13 Oct Kubera merchant, Edible Canada, causes stir with conversation piece mistaken for feminist approach
Article Source www.vancouversun.com
VANCOUVER — When Vancouver Sun reporter and daddy blogger Chad Skelton visited the coed bathroom in a restaurant on Granville Island recently, he was surprised to see a sticker that featured a male figure peeing — with a line through it.
No stand-up peeing allowed.
So he did what any reporter would do: he blogged about it, washed his hands and went on his way (not necessarily in that order).
Within hours, the tale of eatery Edible Canada’s totalitarian and possibly feminist-inspired “no peeing standing up” edict had been splashed across websites around the globe and re-tweeted by thousands.
Edible Canada’s Facebook site “blew up,” Skelton’s blog was flush with comments, the Drudge report released it, and Gawker.com wiped the floor with the issue, slamming Canada as “stupid,” the ban as “sad” and daddy bloggers in general as “sissified.”
When we lifted up the seat to investigate, however, a different story splashed back.
Eric Patemen, owner of Edible Canada, who bought the stickers as a “joke,” is laughing all the way to the bank — the one that takes money, not the bank of urinals.
The stream of publicity has been fantastic.
“We saw the stickers, we figured it would be something fun and different,” he said. “A conversation piece. We’re not banning men from peeing standing up.”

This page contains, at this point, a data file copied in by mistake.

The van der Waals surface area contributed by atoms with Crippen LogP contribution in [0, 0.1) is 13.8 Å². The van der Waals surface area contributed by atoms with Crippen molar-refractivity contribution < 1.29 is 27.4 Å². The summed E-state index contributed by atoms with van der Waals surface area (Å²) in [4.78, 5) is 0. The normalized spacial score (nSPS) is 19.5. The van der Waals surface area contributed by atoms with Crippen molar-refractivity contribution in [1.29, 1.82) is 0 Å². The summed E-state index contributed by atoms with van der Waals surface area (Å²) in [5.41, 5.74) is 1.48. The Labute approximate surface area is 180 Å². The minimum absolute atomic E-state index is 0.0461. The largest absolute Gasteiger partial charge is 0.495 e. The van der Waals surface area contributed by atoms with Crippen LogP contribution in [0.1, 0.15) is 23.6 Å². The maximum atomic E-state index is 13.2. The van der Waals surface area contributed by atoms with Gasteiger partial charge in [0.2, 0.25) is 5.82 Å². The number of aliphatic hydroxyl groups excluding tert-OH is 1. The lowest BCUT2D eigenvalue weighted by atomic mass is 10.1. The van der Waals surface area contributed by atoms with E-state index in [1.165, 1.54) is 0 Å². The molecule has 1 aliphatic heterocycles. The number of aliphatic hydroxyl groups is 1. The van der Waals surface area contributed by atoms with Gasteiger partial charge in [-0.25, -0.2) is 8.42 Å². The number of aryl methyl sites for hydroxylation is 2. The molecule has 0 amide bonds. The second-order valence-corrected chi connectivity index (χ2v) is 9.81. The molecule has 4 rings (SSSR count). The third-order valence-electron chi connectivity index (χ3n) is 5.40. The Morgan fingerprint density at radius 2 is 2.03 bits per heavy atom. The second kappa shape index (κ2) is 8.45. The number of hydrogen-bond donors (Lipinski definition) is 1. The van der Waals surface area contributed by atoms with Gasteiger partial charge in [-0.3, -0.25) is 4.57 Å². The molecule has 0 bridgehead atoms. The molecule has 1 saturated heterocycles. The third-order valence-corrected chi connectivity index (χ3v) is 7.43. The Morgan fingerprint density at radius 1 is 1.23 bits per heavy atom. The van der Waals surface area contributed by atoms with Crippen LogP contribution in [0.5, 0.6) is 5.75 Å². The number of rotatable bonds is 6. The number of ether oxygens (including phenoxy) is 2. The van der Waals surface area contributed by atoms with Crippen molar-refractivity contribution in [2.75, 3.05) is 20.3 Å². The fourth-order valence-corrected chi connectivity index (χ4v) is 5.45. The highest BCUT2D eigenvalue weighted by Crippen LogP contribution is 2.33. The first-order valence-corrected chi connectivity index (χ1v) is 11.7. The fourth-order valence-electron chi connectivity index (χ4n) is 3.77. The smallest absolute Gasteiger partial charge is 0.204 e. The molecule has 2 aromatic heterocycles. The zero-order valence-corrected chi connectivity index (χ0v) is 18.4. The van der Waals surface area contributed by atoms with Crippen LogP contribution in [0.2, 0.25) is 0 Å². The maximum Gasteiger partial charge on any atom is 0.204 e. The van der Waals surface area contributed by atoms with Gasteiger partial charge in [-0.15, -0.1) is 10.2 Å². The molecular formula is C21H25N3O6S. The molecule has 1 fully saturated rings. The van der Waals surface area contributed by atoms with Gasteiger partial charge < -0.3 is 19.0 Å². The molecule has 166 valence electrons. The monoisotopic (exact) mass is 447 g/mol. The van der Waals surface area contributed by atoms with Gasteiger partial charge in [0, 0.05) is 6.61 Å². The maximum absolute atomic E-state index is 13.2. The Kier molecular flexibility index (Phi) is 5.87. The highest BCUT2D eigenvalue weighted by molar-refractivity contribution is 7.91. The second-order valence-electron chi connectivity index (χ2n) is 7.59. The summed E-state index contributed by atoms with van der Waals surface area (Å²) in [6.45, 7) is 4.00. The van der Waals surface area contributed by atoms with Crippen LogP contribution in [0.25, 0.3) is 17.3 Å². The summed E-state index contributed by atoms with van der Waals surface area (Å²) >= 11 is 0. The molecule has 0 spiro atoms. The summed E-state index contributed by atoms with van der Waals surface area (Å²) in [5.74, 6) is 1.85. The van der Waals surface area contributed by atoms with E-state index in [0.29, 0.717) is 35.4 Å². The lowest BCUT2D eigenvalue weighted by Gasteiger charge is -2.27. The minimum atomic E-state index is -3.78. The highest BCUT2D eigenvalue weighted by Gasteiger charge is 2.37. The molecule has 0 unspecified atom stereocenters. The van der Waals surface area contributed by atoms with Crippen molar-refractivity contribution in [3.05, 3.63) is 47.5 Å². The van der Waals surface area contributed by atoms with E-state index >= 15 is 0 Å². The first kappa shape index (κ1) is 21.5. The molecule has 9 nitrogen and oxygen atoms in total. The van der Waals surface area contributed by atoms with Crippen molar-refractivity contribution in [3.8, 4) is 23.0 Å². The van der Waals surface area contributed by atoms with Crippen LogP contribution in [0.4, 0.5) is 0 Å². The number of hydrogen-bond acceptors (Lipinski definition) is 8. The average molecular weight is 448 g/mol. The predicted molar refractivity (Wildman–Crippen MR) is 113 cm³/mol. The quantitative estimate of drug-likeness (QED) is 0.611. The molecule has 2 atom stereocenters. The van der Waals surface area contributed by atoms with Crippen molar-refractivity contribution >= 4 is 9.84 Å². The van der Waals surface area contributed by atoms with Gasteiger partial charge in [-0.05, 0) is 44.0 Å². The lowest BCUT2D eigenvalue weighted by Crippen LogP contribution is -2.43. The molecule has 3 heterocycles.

When Patemen moved the restaurant from its original location in Granville market three months ago to create a new 188-seat venue, space was an issue. So a coed washroom was designed.
Patemen was picking up signage to indicate the washrooms were a shared, gender-neutral environment, and saw the no-peeing-standing stickers at Puddifoot Restaurant suppliers. He got a kick out of them.
“We saw what other restaurants were doing with cool washrooms and thought, why not have some fun?”
The stickers have been so popular with customers, Pateman has had to replace them five times in the last three months. Customers keep taking them. Some people have even taken off the plaster to remove them and take them home.
Pateman now sells the stickers in Edible Canada’s store — along with fine foods.
Jason Puddifoot, owner of Puddifoot restaurant suppliers, said his brother ordered the stickers after seeing them in Europe.
“In Europe and Asia there are lots of cool signs,” said Puddifoot, who was reluctant to be quoted for this article. “Hygiene,” he adds, delicately, may also be an issue.
“It may be related to the communal washroom thing. These are very popular and this is not the only restaurant that has them.”
So, is anyone actually banning men from peeing standing up?
Would sitting-only rules even be enforceable? (Perhaps not without breaking no-hidden-camera rules.)
Naked Scientist blogger John Gamel has plumbed the waters of the “excretory dilemma” that is at the root of the European-sourced signage. “Droplet shaking,” the politics of toilet-seat position, stream trajectory, back-splash and the hazards of penile “bowl-dipping” are being hotly debated in Europe.
So what does the Naked Scientist recommend to please the urine-phobic hygiene junkies, the feminist fighters on the front lines of the toilet-seat up-or-down debate and the folks that have to clean up after the rest of us?
Peeing in the sink, of course.
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